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[http://www.familysearch.org/Eng/Search/frameset_search.asp?PAGE=igi/search_IGI.asp&clear_form=true International Genealogical Index] lists millions of names by country or state. It indexes church record births and marriages and is one of the most helpful tools for localizing surnames. The index is an important source and should be one of the first places you check for all countries of origin, especially Belgium, Denmark, England, Finland, Liechtenstein, Mexico, Norway, Scotland, Sweden, Switzerland, and Wales.
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[[Family Group Records Collection|Family Group Records Collection]] (Archive and Patron)includes family sheets arranged alphabetically by the father's name. Many lines are followed back to the emigrant's place of origin.
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[http://www.familysearch.org/Eng/Share/Collaborate/frameset_share.asp?PAGE=share_search.asp Collaboration e-mail lists] register individuals who are researching specific surnames and who will share their information with you. . An international query registry is Keith A. Johnson and Malcolm R. Sainty's ''Genealogical Research Directory'' (Washington, D.C.: Johnson &amp; Sainty, 1985- Annual; FHL book 929.1025 G286grd).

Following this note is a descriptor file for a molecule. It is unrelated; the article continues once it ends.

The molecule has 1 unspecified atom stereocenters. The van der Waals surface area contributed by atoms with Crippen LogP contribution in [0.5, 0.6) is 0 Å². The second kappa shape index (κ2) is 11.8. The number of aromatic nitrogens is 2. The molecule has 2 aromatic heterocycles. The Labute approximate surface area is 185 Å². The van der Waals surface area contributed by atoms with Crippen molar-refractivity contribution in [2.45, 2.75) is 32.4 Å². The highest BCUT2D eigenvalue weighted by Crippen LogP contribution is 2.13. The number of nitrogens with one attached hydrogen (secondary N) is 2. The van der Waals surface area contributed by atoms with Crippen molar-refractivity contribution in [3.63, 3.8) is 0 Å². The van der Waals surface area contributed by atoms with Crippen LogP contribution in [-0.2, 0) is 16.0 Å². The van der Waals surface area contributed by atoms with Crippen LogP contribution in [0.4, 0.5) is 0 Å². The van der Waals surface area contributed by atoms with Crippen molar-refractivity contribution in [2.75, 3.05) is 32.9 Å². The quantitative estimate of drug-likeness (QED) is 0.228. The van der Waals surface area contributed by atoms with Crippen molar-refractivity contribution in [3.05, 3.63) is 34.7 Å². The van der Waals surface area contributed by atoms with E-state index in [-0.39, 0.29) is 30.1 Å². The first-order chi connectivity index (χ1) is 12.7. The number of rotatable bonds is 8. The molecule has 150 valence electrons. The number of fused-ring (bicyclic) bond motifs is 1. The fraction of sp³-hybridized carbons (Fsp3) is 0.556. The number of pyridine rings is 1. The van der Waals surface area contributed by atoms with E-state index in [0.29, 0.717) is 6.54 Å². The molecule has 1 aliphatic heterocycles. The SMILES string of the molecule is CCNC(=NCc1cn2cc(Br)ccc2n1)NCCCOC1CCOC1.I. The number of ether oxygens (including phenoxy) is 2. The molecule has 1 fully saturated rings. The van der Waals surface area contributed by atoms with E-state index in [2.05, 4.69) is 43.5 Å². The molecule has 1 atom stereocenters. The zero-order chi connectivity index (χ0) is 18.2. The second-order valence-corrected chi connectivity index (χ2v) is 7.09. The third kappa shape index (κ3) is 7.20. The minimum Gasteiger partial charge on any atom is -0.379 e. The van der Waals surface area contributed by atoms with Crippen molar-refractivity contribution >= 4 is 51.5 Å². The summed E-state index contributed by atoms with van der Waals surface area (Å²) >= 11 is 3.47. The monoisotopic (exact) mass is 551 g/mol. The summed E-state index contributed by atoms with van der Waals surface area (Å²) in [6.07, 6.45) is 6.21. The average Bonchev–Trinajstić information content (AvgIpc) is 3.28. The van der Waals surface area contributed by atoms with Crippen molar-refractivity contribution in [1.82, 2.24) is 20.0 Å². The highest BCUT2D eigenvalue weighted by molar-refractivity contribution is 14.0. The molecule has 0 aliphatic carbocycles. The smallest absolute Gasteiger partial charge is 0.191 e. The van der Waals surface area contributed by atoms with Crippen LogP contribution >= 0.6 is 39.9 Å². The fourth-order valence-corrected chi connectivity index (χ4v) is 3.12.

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'''Family Histories.''' Your ancestor's birthplace may be published in a family history. Often books published in foreign countries follow family lines down to the name of a family member who emigrated. You may be able to identify an individual in a foreign family history as being your ancestor.
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'''Genealogical Bibliographies and Indexes.''' Many countries have bibliographies of published family histories with alphabetical indexes to the major surnames. Periodical indexes may also help you locate emigrant families. The genealogies cited in these bibliographies or indexes often mention emigrants. The comprehensiveness of these bibliographies and indexes varies by country. Important examples are—
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Arnaud, Étienne. ''Repertoire de généalogies françaises imprimées. [French genealogical bibliography]''. 3 vols. Paris: Berger Levrault, 1978-1982. (FHL book 944 D23a).
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Van Beresteyn, E.A. ''Genealogisch Repertorium. [Dutch Genealogical Bibliography'']. Den Haag, Netherlands: Centraal Bureau voor Genealogie, 1972. (FHL book 949.2 D25b.)
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Marshall, George W., ed. ''The Genealogist's Guide''. Reprint of 1903 ed. Baltimore: Genealogical Publishing Co., 1980. (FHL book 929.142 M356g; film 496,451.)